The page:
The eye primordium arises as a lateral outgrowth of the forebrain, with a transient fissure on the inferior side of the optic cup providing an entry point for developing blood vessels. Incomplete closure of the inferior ocular fissure results in coloboma, a disease characterized by gaps in the inferior eye and recognized as a significant cause of pediatric blindness. Here, we identify eight patients with defects in tissues of the superior eye, a congenital disorder that we term superior coloboma. The embryonic origin of superior coloboma could not be explained by conventional models of eye development, leading us to reanalyze morphogenesis of the dorsal eye. Our studies revealed the presence of the superior ocular sulcus (SOS), a transient division of the dorsal eye conserved across fish, chick, and mouse. Exome sequencing of superior coloboma patients identified rare variants in a Bone Morphogenetic Protein (Bmp) receptor (BMPR1A) and T-box transcription factor (TBX2). Consistent with this, we find sulcus closure defects in zebrafish lacking Bmp signaling or Tbx2b. In addition, loss of dorsal ocular Bmp is rescued by concomitant suppression of the ventral-specific Hedgehog pathway, arguing that sulcus closure is dependent on dorsal-ventral eye patterning cues. The superior ocular sulcus acts as a conduit for blood vessels, with altered sulcus closure resulting in inappropriate connections between the hyaloid and superficial vascular systems. Together, our findings explain the existence of superior coloboma, a congenital ocular anomaly resulting from aberrant morphogenesis of a developmental structure.
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This research was supported by operating grants from the Canadian Institutes of Health Research (CIHR, MOP #126191) and the Women and Children's Health Research Institute (WCHRI, #1706) to AJW and a University of Texas Systems Neuroscience Award (#365133) and a March of Dimes grant (FY16-169) to SA. JCH and JKF were supported by Alberta Innovates - Health Solutions (AIHS) fellowships, SAW and KHY by Natural Sciences and Engineering Research Council of Canada (NSERC) and Alberta Innovates - Technology Futures (AITF) scholarships, and SAW and by a WCHRI scholarship. FORGE sequencing was funded by Genome Canada, CIHR, the Ontario Genomic Institute (OGI-049), Genome Quebec, Genome BC and the McLaughlin Centre.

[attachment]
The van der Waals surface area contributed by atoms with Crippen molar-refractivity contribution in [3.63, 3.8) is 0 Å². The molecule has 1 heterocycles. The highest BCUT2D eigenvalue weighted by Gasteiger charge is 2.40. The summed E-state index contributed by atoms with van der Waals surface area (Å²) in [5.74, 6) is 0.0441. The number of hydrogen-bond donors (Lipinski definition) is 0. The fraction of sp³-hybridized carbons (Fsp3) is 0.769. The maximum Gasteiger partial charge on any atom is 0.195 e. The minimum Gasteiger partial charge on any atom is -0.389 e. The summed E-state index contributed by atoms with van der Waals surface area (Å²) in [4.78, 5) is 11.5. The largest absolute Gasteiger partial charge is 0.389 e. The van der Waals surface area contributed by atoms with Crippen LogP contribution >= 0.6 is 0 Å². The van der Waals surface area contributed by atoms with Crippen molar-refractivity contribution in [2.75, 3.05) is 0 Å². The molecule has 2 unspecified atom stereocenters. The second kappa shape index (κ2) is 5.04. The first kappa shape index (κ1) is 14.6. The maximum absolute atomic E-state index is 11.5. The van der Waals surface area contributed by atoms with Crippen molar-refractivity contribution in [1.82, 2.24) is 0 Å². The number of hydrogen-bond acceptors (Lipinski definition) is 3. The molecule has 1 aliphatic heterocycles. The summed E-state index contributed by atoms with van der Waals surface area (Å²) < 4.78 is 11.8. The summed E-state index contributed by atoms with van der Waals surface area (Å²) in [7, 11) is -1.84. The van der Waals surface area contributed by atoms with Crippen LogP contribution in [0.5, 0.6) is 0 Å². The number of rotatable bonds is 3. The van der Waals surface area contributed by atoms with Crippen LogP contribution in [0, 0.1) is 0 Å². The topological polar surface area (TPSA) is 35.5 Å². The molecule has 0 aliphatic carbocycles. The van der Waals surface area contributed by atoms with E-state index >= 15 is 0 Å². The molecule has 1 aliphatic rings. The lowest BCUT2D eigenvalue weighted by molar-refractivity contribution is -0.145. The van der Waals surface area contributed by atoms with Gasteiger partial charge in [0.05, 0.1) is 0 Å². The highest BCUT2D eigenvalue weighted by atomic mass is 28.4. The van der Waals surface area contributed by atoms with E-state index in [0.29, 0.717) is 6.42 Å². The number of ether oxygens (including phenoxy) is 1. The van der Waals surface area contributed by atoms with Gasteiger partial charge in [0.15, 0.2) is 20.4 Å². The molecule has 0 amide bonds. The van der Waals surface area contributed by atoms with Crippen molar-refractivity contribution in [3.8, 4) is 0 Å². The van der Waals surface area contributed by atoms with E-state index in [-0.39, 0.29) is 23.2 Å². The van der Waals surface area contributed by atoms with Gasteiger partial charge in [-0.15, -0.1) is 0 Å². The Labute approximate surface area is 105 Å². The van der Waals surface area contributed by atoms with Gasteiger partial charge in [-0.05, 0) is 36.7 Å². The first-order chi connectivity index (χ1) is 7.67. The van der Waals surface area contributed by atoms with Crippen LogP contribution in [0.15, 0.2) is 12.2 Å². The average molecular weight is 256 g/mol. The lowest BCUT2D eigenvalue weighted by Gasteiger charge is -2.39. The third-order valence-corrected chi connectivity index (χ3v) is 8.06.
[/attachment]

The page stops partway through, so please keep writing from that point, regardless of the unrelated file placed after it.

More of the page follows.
All relevant data are within the paper and its Supporting Information files.
Hocking, Jennifer C.; Famulski, Jakub K.; Yoon, Kevin H.; Widen, Sonya A.; Bernstein, Cassidy S.; Koch, Sophie; Weiss, Omri; FORGE Canada Consortium, Canada; Agarwala, Seema; Inbal, Adi; Lehmann, Ordan J.; and Waskiewicz, Andrew J., "Morphogenetic Defects Underlie Superior Coloboma, a Newly Identified Closure Disorder of the Dorsal Eye" (2018). Biology Faculty Publications. 152.
S1 Table. Superior coloboma patient information.
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S2 Table. Genetic variants in superior coloboma patients.
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S1 Fig. Genetic variants identified in bilateral superior coloboma patient.
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S2 Fig. Superior ocular sulcus in chick.
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S3 Fig. Superior ocular sulcus in newt.
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S4 Fig. Dynamics of the zebrafish superior ocular sulcus.
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S5 Fig. Reduced RA signaling does not impair closure of the superior ocular sulcus.
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S6 Fig. Human variant in BMPR1A reduces protein function.
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S7 Fig. Interaction between Hedgehog and Bone Morphogenetic Protein signaling in formation of the dorsal radial vessel.
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S8 Fig. Retinoic acid signaling and the superior ocular sulcus.
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S1 Video. Superior ocular sulcus appears after optic cup and lens formation.
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S2 Video. Formation of the optic cup.
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S3 Video. Superior ocular sulcus transitions from narrow to wide.
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S4 Video. Superior ocular sulcus does not close by epithelial fusion, lateral view.
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S5 Video. Superior fissure ocular sulcus does not close by epithelial fusion, dorsal view.
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S6 Video. Morphology of superior ocular sulcus in a wildtype embryo.
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S7 Video. Morphology of superior ocular sulcus in a gdf6a heterozygous embryo.
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S8 Video. Morphology of superior ocular sulcus in a gdf6a homozygous mutant embryo.
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S9 Video. The dorsal radial vessel grows through the superior ocular sulcus.